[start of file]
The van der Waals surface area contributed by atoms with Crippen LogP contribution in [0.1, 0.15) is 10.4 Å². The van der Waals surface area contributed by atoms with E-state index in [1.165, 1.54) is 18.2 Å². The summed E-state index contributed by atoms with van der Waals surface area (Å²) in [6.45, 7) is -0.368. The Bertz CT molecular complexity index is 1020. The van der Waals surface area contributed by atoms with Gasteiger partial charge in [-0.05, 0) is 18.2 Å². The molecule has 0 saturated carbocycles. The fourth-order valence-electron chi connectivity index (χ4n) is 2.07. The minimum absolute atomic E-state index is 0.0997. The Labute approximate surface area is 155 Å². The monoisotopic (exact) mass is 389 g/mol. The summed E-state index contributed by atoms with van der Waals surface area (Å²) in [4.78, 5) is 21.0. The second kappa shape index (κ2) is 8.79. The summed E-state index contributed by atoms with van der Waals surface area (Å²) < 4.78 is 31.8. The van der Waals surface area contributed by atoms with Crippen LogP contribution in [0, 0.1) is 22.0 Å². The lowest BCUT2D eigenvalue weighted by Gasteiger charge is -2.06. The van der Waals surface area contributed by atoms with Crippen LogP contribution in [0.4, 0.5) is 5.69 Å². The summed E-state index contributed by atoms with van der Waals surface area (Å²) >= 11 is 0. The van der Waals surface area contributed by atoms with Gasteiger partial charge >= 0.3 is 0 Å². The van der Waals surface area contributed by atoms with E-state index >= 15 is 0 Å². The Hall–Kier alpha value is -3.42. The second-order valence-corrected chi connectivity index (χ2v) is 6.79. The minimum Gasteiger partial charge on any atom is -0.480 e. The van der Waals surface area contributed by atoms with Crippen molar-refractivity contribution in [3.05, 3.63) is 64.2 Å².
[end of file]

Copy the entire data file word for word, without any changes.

The van der Waals surface area contributed by atoms with Crippen LogP contribution in [0.1, 0.15) is 10.4 Å². The van der Waals surface area contributed by atoms with E-state index in [1.165, 1.54) is 18.2 Å². The summed E-state index contributed by atoms with van der Waals surface area (Å²) in [6.45, 7) is -0.368. The Bertz CT molecular complexity index is 1020. The van der Waals surface area contributed by atoms with Gasteiger partial charge in [-0.05, 0) is 18.2 Å². The molecule has 0 saturated carbocycles. The fourth-order valence-electron chi connectivity index (χ4n) is 2.07. The minimum absolute atomic E-state index is 0.0997. The Labute approximate surface area is 155 Å². The monoisotopic (exact) mass is 389 g/mol. The summed E-state index contributed by atoms with van der Waals surface area (Å²) in [4.78, 5) is 21.0. The second kappa shape index (κ2) is 8.79. The summed E-state index contributed by atoms with van der Waals surface area (Å²) < 4.78 is 31.8. The van der Waals surface area contributed by atoms with Crippen LogP contribution in [0, 0.1) is 22.0 Å². The lowest BCUT2D eigenvalue weighted by Gasteiger charge is -2.06. The van der Waals surface area contributed by atoms with Crippen LogP contribution in [0.4, 0.5) is 5.69 Å². The summed E-state index contributed by atoms with van der Waals surface area (Å²) >= 11 is 0. The van der Waals surface area contributed by atoms with Gasteiger partial charge >= 0.3 is 0 Å². The van der Waals surface area contributed by atoms with E-state index >= 15 is 0 Å². The Hall–Kier alpha value is -3.42. The second-order valence-corrected chi connectivity index (χ2v) is 6.79. The minimum Gasteiger partial charge on any atom is -0.480 e. The van der Waals surface area contributed by atoms with Crippen molar-refractivity contribution in [3.05, 3.63) is 64.2 Å².